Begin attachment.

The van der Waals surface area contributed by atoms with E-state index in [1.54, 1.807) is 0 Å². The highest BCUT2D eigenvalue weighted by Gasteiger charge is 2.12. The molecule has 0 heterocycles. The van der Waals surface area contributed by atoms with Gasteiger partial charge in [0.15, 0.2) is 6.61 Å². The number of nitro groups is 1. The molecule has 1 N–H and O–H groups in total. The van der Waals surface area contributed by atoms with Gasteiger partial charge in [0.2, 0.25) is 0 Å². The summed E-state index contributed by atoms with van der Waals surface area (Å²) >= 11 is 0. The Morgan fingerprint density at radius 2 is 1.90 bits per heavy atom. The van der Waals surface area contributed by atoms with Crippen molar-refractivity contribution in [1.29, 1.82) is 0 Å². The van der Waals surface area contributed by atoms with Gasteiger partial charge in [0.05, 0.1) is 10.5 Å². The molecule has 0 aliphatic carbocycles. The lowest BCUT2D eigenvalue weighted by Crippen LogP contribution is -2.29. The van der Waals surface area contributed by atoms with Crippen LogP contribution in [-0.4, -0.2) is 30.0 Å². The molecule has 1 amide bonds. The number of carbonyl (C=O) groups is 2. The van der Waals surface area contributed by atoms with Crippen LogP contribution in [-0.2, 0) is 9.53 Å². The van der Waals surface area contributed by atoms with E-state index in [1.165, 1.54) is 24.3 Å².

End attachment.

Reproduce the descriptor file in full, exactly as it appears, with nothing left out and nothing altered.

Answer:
The van der Waals surface area contributed by atoms with E-state index in [1.54, 1.807) is 0 Å². The highest BCUT2D eigenvalue weighted by Gasteiger charge is 2.12. The molecule has 0 heterocycles. The van der Waals surface area contributed by atoms with Gasteiger partial charge in [0.15, 0.2) is 6.61 Å². The number of nitro groups is 1. The molecule has 1 N–H and O–H groups in total. The van der Waals surface area contributed by atoms with Gasteiger partial charge in [0.2, 0.25) is 0 Å². The summed E-state index contributed by atoms with van der Waals surface area (Å²) >= 11 is 0. The Morgan fingerprint density at radius 2 is 1.90 bits per heavy atom. The van der Waals surface area contributed by atoms with Crippen molar-refractivity contribution in [1.29, 1.82) is 0 Å². The van der Waals surface area contributed by atoms with Gasteiger partial charge in [0.05, 0.1) is 10.5 Å². The molecule has 0 aliphatic carbocycles. The lowest BCUT2D eigenvalue weighted by Crippen LogP contribution is -2.29. The van der Waals surface area contributed by atoms with Crippen LogP contribution in [-0.4, -0.2) is 30.0 Å². The molecule has 1 amide bonds. The number of carbonyl (C=O) groups is 2. The van der Waals surface area contributed by atoms with Crippen LogP contribution in [-0.2, 0) is 9.53 Å². The van der Waals surface area contributed by atoms with E-state index in [1.165, 1.54) is 24.3 Å².